Solar Could Supply One-Third Of Western US Power By 2050

Solar Could Supply One-Third Of Western US Power By 2050 says a new University of California at Berkeley study, reports Ryan Koronowski at Climate Progress. This could be done  if federal cost-reduction targets are met and the region adopts reasonable carbon policies. The cost of solar has been declining rapidly, and it has proliferated in use faster than many thought possible. The Berkeley study, published in Environmental Science and Technology, analyzed how widespread solar could reasonably become in western North America by mid-century. They developed a model that determined the optimal investment of solar generation, transmission, and storage across the Western Electricity Coordinating Council (WECC). This is the grid rich with renewable resources that serves 14 Western states, plus British Columbia, Alberta, and northern Baja California in Mexico. The crucial factor in the study was the impact of solar cost-reduction targets on the broader energy mix. The Department of Energy’s SunShot Initiative was announced in 2011 with the goal of reducing total solar costs by 75 percent by 2020, to be cost-competitive with other large-scale forms of energy without subsidies. This is key to a Western solar future.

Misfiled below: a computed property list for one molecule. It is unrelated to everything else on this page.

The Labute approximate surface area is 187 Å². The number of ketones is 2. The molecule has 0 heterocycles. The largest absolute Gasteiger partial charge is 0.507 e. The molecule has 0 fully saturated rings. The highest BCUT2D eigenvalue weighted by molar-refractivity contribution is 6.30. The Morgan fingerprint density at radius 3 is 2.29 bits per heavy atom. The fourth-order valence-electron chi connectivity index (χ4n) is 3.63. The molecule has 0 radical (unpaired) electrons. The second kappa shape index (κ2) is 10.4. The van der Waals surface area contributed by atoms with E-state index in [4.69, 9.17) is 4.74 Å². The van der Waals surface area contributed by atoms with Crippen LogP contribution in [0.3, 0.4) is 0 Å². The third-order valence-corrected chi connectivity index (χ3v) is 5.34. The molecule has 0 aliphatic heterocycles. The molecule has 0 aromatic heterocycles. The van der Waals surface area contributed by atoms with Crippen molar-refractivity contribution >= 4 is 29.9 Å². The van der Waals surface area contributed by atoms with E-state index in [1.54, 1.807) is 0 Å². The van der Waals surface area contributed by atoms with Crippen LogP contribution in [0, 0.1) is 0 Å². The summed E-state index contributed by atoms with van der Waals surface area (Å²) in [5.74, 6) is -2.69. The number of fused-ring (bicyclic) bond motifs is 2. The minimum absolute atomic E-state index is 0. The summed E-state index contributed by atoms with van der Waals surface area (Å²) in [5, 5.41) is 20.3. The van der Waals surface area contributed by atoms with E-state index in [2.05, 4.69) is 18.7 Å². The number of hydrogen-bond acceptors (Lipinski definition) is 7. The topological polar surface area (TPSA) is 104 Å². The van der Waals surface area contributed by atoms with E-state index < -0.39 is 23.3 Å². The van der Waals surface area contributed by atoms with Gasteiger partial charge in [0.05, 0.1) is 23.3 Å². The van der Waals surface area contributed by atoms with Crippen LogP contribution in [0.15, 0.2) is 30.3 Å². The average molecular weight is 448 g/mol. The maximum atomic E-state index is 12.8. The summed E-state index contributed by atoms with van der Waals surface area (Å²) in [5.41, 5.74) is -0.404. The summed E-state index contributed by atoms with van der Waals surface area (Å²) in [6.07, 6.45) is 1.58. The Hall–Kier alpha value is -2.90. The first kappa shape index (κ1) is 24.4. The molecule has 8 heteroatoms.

Join the swelling numbers of voters TELLING Congress they’ll vote for Clean Energy candidates here: . This is an ongoing campaign (the next Congressional election is in 2 years!) so please, spread the word. It’s our way of telling Congress that a strong clean energy voting bloc is out there. This is how YOU can make a difference.


For more on Climate Change, check out my weekly column at the HuffingtonPost, Climate Change This Week :


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About melharte

Mel (Mary Ellen) Harte is a biologist (PhD) and climate change educator. She co-authored the free online book, COOL THE EARTH, SAVE THE ECONOMY, available at www.CoolTheEarth.US, and writes the CLIMATE CHANGE THIS WEEK column at the HuffingtonPost. Living summers in the alpine Rockies, she is on the frontlines of watching what climate change can do. Her diagnostic digital photographs of wildflowers have appeared in numerous publications.
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